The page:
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Linguistic analysis of English texts for academic purposes and material design for Thai university students

Uthaipattrakoon, Kasama (1989) Linguistic analysis of English texts for academic purposes and material design for Thai university students. PhD thesis, Murdoch University.

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The problems facing students of English as a foreign language in Thailand have received little attention, particularly at advanced levels. There is a desperate need for appropriate teaching materials taking account of students’ academic background and needs. Current linguistic and methodological theories should be applied to the preparation of appropriate syllabuses and course materials with full consideration of the realities of the teaching situation. At the decision-making level of Thai universities a vigorous argument is in progress as to whether English for Academic Purposes (EAP) should replace General English to what extent and at what levels.

This thesis aims to establish systematic and practicable criteria for applying linguistic analysis to the design and preparation of teaching materials. It attempts to resolve the problems relating to linguistic applications in particular situations. The current English teaching situation in Thai universities is described with a focus on Silpakorn University. A survey was first made of students’ language needs as perceived by teachers of a number of academic disciplines and by the students themselves. A questionnaire was designed to assess the students’ specific requirements faculty by faculty with a view to relating these to teaching objectives. This highlighted the need for sophisticated reading skills in the foreign langauge.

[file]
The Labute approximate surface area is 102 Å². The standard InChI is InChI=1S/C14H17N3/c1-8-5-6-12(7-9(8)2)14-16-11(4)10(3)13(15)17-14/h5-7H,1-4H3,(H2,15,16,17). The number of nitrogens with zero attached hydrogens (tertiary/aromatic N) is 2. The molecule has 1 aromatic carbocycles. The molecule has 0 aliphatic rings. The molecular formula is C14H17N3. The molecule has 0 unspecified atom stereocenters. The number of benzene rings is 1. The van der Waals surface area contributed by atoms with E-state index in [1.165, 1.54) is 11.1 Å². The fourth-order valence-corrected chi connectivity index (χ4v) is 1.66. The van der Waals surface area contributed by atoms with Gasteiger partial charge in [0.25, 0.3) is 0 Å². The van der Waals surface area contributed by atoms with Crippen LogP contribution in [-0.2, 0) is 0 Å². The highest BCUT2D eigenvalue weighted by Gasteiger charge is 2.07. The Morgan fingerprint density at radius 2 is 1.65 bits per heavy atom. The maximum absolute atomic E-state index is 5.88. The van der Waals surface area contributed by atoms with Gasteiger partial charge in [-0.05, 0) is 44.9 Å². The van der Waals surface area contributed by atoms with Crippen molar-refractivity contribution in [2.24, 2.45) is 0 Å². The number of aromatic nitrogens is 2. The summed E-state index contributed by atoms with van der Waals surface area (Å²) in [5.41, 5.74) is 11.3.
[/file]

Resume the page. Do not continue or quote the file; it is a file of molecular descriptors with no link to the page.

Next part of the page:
A detailed linguistic analysis of academic reading texts was then carried out to specify the most relevant problem areas. Halliday’s Systemic-Functional Grammar proved to be the most appropriate and sensitive linguistic model for taking account of the multidimensionality of language and pinpointing how language performs its communicative functions in various genres of academic texts. However, it is necessary to extend the analysis beyond sentence level to the larger patterns of written discourse structure. This is made possible by recent theoretical work in discourse analysis to which this thesis attempts to make a contribution. The linguistic and rhetorical patterns observed have been illustrated in diagrams which can be extended to help structure language teaching syllabuses as demonstrated in the design of a pilot EAP course based on scientific texts selected from among those recommended by subject specialists at the university. This incorporated the general characteristics of scientific texts and the dominant linguistic skills required for satisfactorily completing reading assignments.

A further important factor to be considered was students of English. A survey of recent research in contrastive analysis of Thai and English and of error analysis made it possible to pinpoint the most relevant features for practice in terms of students’ known difficulties.

The significance of such extralinguistic factors as grading, selection, organisation, the specification of learning situations and learning objectives was also taken into account in preparing the pilot materials. Four modules were designed and tested in a pilot teaching experiment carried out in normal teaching conditions at Silpakorn University. A detailed evaluation of this pilot project indicated that the adopted approach holds promise for the future design of teaching materials for EAP although a number of significant modifications will be required in longer term work to be carried out by a team of linguists and teachers in the Silpakorn English Language Department.

The thesis demonstrates the appropriacy of a functional linguistic analysis for the design of language teaching materials as long as due regard is paid to the specific features of the learning situation.

Item Type: Thesis (PhD)
Notes: Note to the author: If you would like to make your thesis openly available on Murdoch University Library's Research Repository, please contact: Thank you.
Supervisor(s): O'Toole, Michael
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